David Bourget (Western Ontario)
David Chalmers (ANU, NYU)
Rafael De Clercq
Jack Alan Reynolds
Learn more about PhilPapers
Review of Philosophy and Psychology 3 (4):581-595 (2012)
Defending a form of naïve realism about visual experiences is quite popular these days. Those naïve realists who I will be concerned with in this paper make a central claim about the subjective aspects of perceptual experiences. They argue that how it is with the perceiver subjectively when she sees worldly objects is literally determined by those objects. This way of thinking leads them to endorse a form of disjunctivism, according to which the fundamental psychological nature of seeings and hallucinations is distinct. I will oppose their central claim by defending a version of the so-called ‘causal argument’, which dwells on ideas about causation and explanation in perception. The aim of this discussion is to highlight that the subjective aspects of perceptual experiences cannot be explained in naïve realist terms. Instead, it will be argued that one needs to appeal to a mental factor which does not involve worldly objects as constituents, and which is common to seeings and hallucinations.
|Keywords||Naïve Realism Disjunctivism Causal Argument Hallucination Perception|
|Categories||categorize this paper)|
Setup an account with your affiliations in order to access resources via your University's proxy server
Configure custom proxy (use this if your affiliation does not provide a proxy)
|Through your library|
References found in this work BETA
Bill Brewer (2008). How to Account for Illusion. In Adrian Haddock & Fiona Macpherson (eds.), Disjunctivism: Perception, Action, Knowledge. Oxford University Press. 168-180.
Tyler Burge (2005). Disjunctivism and Perceptual Psychology. Philosophical Topics 33 (1):1-78.
J. Campbell (2002). Reference and Consciousness. Oxford University Press.
William Fish (2009). Perception, Hallucination, and Illusion. Oxford University Press.
Frank Jackson (1998). From Metaphysics to Ethics. Oxford University Press.
Citations of this work BETA
No citations found.
Similar books and articles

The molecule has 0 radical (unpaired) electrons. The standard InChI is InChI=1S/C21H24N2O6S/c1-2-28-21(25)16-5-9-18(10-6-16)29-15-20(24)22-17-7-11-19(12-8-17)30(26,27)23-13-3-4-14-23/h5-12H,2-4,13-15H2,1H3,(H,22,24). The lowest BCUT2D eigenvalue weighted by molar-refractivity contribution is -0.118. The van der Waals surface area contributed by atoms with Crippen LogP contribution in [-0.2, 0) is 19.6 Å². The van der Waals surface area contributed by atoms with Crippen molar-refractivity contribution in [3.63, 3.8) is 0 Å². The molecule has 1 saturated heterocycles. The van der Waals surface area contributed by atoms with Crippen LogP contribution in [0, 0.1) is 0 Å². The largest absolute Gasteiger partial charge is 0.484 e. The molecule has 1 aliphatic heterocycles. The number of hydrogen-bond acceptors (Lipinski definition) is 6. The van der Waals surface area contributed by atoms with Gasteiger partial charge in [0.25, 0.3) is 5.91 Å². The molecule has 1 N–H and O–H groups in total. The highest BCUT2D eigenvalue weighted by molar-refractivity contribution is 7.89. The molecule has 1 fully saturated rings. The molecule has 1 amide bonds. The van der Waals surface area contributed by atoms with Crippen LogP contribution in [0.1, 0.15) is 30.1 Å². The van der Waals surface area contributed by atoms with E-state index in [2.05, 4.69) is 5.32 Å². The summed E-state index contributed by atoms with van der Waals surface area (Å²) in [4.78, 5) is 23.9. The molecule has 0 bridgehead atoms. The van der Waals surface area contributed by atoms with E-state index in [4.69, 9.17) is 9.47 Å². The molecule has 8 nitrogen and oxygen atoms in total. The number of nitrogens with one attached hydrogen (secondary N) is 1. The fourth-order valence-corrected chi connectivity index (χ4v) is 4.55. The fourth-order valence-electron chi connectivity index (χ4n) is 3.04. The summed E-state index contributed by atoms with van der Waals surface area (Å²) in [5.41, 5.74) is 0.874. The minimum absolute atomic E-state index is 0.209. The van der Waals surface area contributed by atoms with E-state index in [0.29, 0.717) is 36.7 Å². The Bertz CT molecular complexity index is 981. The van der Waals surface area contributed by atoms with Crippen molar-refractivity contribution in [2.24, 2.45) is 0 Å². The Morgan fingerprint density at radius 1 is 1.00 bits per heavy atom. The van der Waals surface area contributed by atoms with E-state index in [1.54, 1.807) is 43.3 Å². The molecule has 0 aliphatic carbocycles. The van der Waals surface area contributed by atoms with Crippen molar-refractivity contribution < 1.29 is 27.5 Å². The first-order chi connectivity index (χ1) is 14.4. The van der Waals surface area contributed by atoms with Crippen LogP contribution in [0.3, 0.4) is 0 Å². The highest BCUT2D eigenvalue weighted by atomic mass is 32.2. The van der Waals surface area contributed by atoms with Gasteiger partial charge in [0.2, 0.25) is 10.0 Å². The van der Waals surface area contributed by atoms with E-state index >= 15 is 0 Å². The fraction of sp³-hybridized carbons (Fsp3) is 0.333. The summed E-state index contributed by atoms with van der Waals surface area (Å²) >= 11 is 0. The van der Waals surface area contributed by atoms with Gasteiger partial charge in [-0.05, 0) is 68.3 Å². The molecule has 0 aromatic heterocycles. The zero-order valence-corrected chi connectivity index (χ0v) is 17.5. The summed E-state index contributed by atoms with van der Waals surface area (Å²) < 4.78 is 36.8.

Michael Sollberger (2007). The Causal Argument Against Disjunctivism. Facta Philosophica 9 (1):245-267.
Michael Sollberger (2008). Naïve Realism and the Problem of Causation. Disputatio 3 (25):1-19.
M. D. Conduct (2011). Naïve Realism and Extreme Disjunctivism. Philosophical Explorations 13 (3):201-221.
Berit Brogaard (2010). Disjunctivism. Oxford Annotated Bibliographies Online.
Michael G. F. Martin (2006). On Being Alienated. In Tamar S. Gendler & John Hawthorne (eds.), Perceptual Experience. Oxford University Press.
Gordon Knight (2013). Disjunctivism Unmotivated. Phenomenology and the Cognitive Sciences (2):1-18.
Boyd Millar (2014). The Phenomenological Problem of Perception. Philosophy and Phenomenological Research 88 (3):625-654.
István Aranyosi (forthcoming). Silencing the Argument From Hallucination. In Fiona MacPherson & Dimitris Platchias (eds.), Hallucination (MIT Press).
Matthew Kennedy (2011). Naïve Realism, Privileged Access, and Epistemic Safety. Noûs 45 (1):77-102.
Heather Logue (2013). Good News for the Disjunctivist About (One of) the Bad Cases. Philosophy and Phenomenological Research 86 (1):105-133.
Alexander Gebharter & Alexander Mirnig (2010). Disjunctivism: An Answer to Two Pseudo Problems? Conceptus 39 (95):61-84.
Anders Nes (2011). Perception, Hallucination, and Illusion, by William Fish. Mind 120 (479):856-859.
Jason Leddington (2009). Perceptual Presence. Pacific Philosophical Quarterly 90 (4):482-502.
Matthew Kennedy (forthcoming). Explanation in Good and Bad Experiential Cases. In Fiona Macpherson & Dimitris Platchias (eds.), Hallucination. MIT Press.
Added to index2012-10-30
Total downloads44 ( #45,204 of 1,410,435 )
Recent downloads (6 months)5 ( #46,139 of 1,410,435 )
How can I increase my downloads?